Today’s burning question: I am a fire chief and in our city, all department heads who face termination have a right to a pre-disciplinary hearing and if terminated a right to a hearing before a panel or arbitrator. I believe you lawyers would say we have a property right in our continued employment. Well, at least we used to have that right. The city manager and the council decided to change us to “at will” employees who serve at the pleasure of the city manager. Can she do that? I mean, I understand I am an executive employee and not entitled to overtime but can she and the city simply change me from having a property right in my employment to serving at her pleasure? And by the way, last year the department heads took a vote of “no-confidence” in the city manager and the timing of the new “at will” policy seems a little suspect.
The city of Hanford, California has agreed to settle a federal court suit brought in 2011 by a union representing city department heads, including Fire Chief Tim Ieronimo. The suit alleged violations of the employees’ First Amendment and Due Process rights, violations of the state’s whistleblower laws, violation of the US Constitution’s Contract Clause, and numerous state law violations by the city and former City Manager Hilary Straus.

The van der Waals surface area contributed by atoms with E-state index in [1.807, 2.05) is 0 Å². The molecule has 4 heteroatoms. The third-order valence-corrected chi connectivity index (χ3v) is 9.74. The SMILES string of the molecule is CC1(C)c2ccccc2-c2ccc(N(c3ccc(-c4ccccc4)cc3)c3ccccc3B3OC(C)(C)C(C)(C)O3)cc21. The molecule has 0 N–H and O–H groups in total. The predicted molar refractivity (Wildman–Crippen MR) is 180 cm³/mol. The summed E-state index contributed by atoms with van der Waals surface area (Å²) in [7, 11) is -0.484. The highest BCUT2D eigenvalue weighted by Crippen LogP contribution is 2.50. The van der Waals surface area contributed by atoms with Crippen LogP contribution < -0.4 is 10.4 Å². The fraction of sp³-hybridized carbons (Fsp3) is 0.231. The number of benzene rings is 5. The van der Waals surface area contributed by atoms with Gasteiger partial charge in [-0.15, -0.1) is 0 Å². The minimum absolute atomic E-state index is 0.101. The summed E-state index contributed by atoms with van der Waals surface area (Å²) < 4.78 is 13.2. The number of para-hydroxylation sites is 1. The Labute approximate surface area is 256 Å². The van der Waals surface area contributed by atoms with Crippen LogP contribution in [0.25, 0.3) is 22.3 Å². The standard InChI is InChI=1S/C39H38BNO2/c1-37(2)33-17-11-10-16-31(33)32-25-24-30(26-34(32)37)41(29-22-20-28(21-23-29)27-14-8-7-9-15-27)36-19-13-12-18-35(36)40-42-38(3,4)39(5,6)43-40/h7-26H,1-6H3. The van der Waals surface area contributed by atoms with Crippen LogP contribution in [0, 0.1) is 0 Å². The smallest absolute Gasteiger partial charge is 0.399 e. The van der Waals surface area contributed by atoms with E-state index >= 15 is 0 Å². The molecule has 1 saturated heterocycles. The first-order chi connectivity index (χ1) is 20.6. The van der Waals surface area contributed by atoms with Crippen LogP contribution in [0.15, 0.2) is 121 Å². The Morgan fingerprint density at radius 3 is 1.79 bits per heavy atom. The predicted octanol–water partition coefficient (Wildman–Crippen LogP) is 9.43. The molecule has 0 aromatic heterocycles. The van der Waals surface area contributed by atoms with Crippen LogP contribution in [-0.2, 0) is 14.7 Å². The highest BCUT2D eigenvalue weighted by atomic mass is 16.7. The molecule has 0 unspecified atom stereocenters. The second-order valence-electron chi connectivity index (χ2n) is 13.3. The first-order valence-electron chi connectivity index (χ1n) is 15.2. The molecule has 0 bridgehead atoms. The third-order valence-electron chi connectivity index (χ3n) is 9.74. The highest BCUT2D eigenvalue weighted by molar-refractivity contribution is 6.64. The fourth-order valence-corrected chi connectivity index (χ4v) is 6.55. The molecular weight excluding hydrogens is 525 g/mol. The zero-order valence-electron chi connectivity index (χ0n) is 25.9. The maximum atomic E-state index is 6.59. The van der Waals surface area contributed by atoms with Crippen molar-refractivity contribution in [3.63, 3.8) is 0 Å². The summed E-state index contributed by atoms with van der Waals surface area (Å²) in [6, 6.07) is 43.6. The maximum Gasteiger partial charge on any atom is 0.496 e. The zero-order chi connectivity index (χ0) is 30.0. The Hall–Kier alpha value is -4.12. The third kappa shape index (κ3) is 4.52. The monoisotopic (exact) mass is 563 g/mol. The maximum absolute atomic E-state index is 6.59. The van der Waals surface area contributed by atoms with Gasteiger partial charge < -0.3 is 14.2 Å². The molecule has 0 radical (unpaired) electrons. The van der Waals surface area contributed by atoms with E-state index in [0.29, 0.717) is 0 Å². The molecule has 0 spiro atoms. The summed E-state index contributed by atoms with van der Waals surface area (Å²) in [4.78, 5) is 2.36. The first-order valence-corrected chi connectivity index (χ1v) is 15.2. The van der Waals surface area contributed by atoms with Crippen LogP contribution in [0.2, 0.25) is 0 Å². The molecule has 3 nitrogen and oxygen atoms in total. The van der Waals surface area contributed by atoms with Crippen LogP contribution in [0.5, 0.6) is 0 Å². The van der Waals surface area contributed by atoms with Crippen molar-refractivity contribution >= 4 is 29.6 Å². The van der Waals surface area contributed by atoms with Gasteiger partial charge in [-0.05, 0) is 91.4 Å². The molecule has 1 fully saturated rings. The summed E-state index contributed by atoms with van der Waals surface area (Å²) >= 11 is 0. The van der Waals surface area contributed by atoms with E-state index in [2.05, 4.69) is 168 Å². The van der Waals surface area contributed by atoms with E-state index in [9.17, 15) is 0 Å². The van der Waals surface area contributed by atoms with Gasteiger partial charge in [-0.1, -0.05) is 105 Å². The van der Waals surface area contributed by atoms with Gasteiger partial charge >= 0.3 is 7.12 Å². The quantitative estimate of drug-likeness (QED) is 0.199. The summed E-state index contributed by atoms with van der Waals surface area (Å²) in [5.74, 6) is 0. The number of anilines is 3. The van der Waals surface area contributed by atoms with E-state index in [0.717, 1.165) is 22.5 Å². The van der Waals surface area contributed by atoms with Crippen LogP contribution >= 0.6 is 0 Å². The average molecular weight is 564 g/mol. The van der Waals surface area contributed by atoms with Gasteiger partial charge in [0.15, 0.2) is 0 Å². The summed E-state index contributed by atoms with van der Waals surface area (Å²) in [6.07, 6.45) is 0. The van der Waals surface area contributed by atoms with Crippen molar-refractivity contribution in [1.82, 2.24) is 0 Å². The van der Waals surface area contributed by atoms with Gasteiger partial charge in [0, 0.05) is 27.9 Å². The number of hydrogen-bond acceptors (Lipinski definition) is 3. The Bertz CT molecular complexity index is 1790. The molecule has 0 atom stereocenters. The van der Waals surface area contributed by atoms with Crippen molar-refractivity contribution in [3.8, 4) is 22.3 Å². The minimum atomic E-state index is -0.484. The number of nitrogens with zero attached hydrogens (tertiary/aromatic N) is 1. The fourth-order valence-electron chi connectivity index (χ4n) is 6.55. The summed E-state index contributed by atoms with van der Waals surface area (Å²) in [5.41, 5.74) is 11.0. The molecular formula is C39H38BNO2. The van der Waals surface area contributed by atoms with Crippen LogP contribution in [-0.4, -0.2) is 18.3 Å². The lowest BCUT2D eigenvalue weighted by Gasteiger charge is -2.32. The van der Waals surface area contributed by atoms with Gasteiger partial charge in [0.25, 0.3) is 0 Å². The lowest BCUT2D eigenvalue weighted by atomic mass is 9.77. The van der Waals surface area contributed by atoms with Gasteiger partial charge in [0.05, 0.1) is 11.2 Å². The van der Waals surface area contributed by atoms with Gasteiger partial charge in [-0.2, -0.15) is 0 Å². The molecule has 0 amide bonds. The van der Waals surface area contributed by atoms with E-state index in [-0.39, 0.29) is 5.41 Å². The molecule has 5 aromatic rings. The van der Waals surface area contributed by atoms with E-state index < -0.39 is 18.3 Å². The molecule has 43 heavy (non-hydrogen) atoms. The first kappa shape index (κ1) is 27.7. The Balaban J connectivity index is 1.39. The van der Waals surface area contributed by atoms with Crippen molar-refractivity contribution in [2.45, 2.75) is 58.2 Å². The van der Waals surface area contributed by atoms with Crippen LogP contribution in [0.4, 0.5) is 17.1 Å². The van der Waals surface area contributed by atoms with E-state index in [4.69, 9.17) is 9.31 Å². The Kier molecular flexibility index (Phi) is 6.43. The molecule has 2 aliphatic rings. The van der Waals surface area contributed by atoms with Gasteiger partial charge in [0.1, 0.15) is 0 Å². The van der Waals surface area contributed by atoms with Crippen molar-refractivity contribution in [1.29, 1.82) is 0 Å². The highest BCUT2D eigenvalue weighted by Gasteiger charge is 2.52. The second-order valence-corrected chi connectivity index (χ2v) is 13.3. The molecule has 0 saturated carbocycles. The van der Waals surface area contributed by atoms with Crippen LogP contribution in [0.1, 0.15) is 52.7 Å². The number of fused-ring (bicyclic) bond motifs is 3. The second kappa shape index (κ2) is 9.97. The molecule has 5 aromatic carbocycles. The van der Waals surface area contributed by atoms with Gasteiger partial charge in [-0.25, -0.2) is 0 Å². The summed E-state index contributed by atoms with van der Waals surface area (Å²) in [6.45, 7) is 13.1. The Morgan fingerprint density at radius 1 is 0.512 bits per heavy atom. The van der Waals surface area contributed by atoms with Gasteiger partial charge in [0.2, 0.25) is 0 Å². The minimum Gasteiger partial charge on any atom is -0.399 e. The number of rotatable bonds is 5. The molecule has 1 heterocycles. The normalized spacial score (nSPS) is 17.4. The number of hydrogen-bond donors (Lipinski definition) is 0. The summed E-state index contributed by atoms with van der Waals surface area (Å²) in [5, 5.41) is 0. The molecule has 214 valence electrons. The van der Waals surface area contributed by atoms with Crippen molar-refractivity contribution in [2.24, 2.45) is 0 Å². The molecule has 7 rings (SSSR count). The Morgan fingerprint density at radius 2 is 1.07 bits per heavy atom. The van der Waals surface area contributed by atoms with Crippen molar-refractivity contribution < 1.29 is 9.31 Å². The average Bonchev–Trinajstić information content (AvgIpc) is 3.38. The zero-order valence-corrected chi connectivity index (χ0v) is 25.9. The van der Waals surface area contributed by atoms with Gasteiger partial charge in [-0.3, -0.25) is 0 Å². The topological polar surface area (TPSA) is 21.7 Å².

According to the suit, the case began in November, 2010 when the department heads “signed a memorandum directed to the Hanford City Council and incoming City Council members, entitled, ‘Vote of No Confidence –City Manager Hilary Straus.’” The allegations in the memorandum are as follows:
The three page document set forth the reasons why each of the signatories had no confidence in the ability of STRAUS to properly perform the duties of Hanford City Manager. Some of these stated reasons included allegations of dishonest, unethical and potentially illegal conduct, hiding information from management and the public, improperly awarding contracts to STRAUS’ friends, potential Brown Act violations, and other unprofessional conduct.
In early 2011, Ms. Straus and the city council began considering some changes to the department head’s employment status, compensation and benefits. At about the same time the department heads formed the Hanford Executive Management Employee Association and sought collective bargaining status. When the changes were implemented over the union’s objection, the union and the department heads individually filed suit.
The settlement calls for the city to pay $389,250 for the employees’ attorney fees, costs and damages. Both sides agree that current department heads will retain an expectation of continued employment in their positions (and thus have due process rights), but that future department heads will be at will. The case was formally dismissed today with prejudice.
Here is a copy of the original complaint. Hanford-Complaint
So easy a cave man attorney could win it. More on the story.